Coconut (Cocos nucifera) is a palm that flourishes in tropical and subtropical areas, the fruit of which has many uses; it has been a major ingredient in the diets of many people living on tropical islands, creating a very lucrative industry worldwide.
In recent years, the demand for coconut product has increased exponentially. It was reported that from 2008 to 2014 alone the demand for coconut products increased 700%, especially for water, milk, oil, fibres, and cosmetics. Such hasty growth has increased the demand for establishing plantations that can supply the high worldwide demand for coconuts. In Belize this opportunity has encouraged the establishment of acres of coconuts in new plantations. Here are some factors to be considered and recommendations for establishing a coconut plantation:
• Coconut is a long term crop. A coconut plant takes 2 to 5 years to enter in production, and can be in production from 35 to 50 years, depending on the variety planted. Therefore, it is important to plant at an adequate distance apart so plants can grow healthy and not compete for light and nutrients. Recommended spacing and patterns are shown to the right.
• Coconut variety vs hybrids. In Belize the more popular varieties are, Malayan Dwarf and local tall; while the hybrids are Maypan and Chactemal. In general the Malayan Dwarf is recommended for the production of coconut water, while local tall is excellent for oil production. The hybrids are the recommended crosses of tall and dwarf varieties to make the plant tolerant to lethal yellowing disease that devastated the coconut industry in the 1980’s in Belize. They also are good producers of water and oil. The Ministry of Agriculture and CARDI are working to characterise those varieties of interest in the local industry.
Best climatic conditions to grow coconuts: The coconut palm supports temperature ranges from 27˚ Celsius to 36˚ Celsius and needs sunlight but also needs a day and night temperature variation at 5˚ Celsius. The trees grow well under the conditions of rainfall level from 1000 mm to 3000 mm, 2000 ft. height from mean sea level, and 70% air moisture. They also require a good draining facility, sandy soil rich in humus content, in a depth of 3 meters and a soil pH from 6 to 7.
Best time to transplant a coconut to the field: For most varieties after approximately 9 months in the nursery bed, coconut seedlings are ready for planting out in the field. This transplanting should generally coincide with the onset of rains. Proper selection of seedlings in the main nursery alone can ensure a 10% improvement in yield. Seedlings should be removed with a spade and the roots carefully cut. They should not be lifted by pulling the leaves or stem. They should be kept out of the sun and planted as early as possible after removal from the nursery.
Best plants to transplant: Coconut seedlings that are selected from the main nursery bed should have the following characteristics:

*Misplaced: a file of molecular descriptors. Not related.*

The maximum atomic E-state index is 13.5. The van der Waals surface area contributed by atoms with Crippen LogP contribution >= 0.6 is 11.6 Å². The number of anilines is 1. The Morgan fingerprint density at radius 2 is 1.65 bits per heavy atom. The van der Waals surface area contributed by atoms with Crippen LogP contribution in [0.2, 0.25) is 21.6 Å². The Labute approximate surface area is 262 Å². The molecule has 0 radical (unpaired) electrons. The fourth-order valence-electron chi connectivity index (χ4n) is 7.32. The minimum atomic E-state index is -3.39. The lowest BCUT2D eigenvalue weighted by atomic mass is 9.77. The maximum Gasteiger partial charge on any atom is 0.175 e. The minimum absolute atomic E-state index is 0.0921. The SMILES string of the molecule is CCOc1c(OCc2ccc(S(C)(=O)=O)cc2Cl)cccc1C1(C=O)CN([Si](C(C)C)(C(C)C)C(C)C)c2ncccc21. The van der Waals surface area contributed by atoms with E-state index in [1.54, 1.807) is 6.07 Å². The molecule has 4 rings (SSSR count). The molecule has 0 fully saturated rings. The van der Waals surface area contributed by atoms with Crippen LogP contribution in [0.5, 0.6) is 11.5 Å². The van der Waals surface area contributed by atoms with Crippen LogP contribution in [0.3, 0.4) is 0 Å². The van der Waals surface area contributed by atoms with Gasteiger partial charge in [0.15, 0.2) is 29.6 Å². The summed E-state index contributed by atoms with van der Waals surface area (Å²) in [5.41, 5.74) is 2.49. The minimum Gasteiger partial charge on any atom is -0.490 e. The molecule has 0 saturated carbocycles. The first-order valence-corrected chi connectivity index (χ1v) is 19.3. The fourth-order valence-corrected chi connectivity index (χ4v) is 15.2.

1. Shoots should have a girth of 10 – 12 cm at the collar.
2. Seedlings should have a minimum of six leaves with the youngest leaf already differentiated into leaflets.
3. The leaf stalk should be short and thick.
4. Seedlings should have a healthy appearance and be free from pests and diseases.
Planting in the field
Using the following five-step guide, coconuts trees can be planted in the field at a recommended spacing of 20 feet for dwarf varieties and 25 feet for tall varieties and hybrids.
Step 1: Prepare a well-drained, full-sun site for the coconut palm. Coconut palms thrive in a wide variety of soils as long as the soil isn’t soggy or prone to standing water. Work peat moss, wood chips or compost into the planting area to improve drainage if necessary.
Step 2: Dig the planting hole to the same depth as the palm’s nursery pot/bag and twice as wide. Space the trees approximately 20 feet apart to allow proper light filtration between the palms.
Step 3: Lift the palm out of the nursery pot and set it in the planting hole. Add or remove soil from under the palm until it is sitting in the hole at the same depth as it was in the pot. Fill in the hole around the root with soil, firming it into place with your feet.
Step 4: Water immediately after planting, thoroughly soaking the area to at least an 8-inch depth. Water once weekly when rainfall during the week is less than 1 inch.
Step 5: Spread 2 to 3 inches of an organic mulch, such as wood chips, over the ground around the palm to help preserve soil moisture. Apply the mulch over the entire area above the root ball.
Finally when planting coconuts, as a commercial enterprise or for house landscaping, it is important to keep records and the records file should include: the names of the varieties, the dates when the seedlings were planted, the nursery source and if possible the source of the seed nuts from the nursery.
– Chan, Edward and Craig R. Elevitch. April 2006. Cocos nucifera (coconuts) (version 2.1). In C.R. Elevitch (Ed.) Species profiles for Pacific Island Agroforestry Holualoa, Hawaii: Permanaent Agriculture Resources (PAR).
– Compton Paul and Evans Ramkhelawan 2016. Coconut Production Technology. CARDI
– Compton Paul and Evans Ramkhelawan 2016. Gaps for Coconut Production. CARDI